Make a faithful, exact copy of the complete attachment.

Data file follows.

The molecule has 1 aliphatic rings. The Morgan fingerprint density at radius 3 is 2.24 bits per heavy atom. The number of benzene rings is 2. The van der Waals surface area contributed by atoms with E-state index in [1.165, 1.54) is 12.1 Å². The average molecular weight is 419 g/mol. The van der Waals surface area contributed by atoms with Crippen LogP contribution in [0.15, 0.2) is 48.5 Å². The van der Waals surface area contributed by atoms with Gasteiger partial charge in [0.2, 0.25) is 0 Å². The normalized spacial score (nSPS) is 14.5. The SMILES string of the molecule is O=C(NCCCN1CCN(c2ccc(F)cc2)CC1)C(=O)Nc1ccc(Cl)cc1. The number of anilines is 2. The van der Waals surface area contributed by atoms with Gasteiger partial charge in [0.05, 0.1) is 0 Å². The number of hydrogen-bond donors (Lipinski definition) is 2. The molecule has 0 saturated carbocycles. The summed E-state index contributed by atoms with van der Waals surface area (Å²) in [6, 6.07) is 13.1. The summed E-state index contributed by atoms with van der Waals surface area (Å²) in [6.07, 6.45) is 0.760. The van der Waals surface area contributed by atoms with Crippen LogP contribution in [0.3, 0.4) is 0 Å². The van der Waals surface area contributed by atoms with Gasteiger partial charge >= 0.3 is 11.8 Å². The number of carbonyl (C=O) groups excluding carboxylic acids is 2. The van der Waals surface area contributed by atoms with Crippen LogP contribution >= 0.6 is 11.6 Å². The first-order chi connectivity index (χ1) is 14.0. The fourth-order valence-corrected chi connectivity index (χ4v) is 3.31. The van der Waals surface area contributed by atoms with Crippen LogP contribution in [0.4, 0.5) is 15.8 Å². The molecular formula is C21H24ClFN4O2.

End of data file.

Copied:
The molecule has 1 aliphatic rings. The Morgan fingerprint density at radius 3 is 2.24 bits per heavy atom. The number of benzene rings is 2. The van der Waals surface area contributed by atoms with E-state index in [1.165, 1.54) is 12.1 Å². The average molecular weight is 419 g/mol. The van der Waals surface area contributed by atoms with Crippen LogP contribution in [0.15, 0.2) is 48.5 Å². The van der Waals surface area contributed by atoms with Gasteiger partial charge in [0.2, 0.25) is 0 Å². The normalized spacial score (nSPS) is 14.5. The SMILES string of the molecule is O=C(NCCCN1CCN(c2ccc(F)cc2)CC1)C(=O)Nc1ccc(Cl)cc1. The number of anilines is 2. The van der Waals surface area contributed by atoms with Gasteiger partial charge in [0.05, 0.1) is 0 Å². The number of hydrogen-bond donors (Lipinski definition) is 2. The molecule has 0 saturated carbocycles. The summed E-state index contributed by atoms with van der Waals surface area (Å²) in [6, 6.07) is 13.1. The summed E-state index contributed by atoms with van der Waals surface area (Å²) in [6.07, 6.45) is 0.760. The van der Waals surface area contributed by atoms with Crippen LogP contribution in [0.3, 0.4) is 0 Å². The van der Waals surface area contributed by atoms with Gasteiger partial charge >= 0.3 is 11.8 Å². The number of carbonyl (C=O) groups excluding carboxylic acids is 2. The van der Waals surface area contributed by atoms with Crippen LogP contribution >= 0.6 is 11.6 Å². The first-order chi connectivity index (χ1) is 14.0. The fourth-order valence-corrected chi connectivity index (χ4v) is 3.31. The van der Waals surface area contributed by atoms with Crippen LogP contribution in [0.4, 0.5) is 15.8 Å². The molecular formula is C21H24ClFN4O2.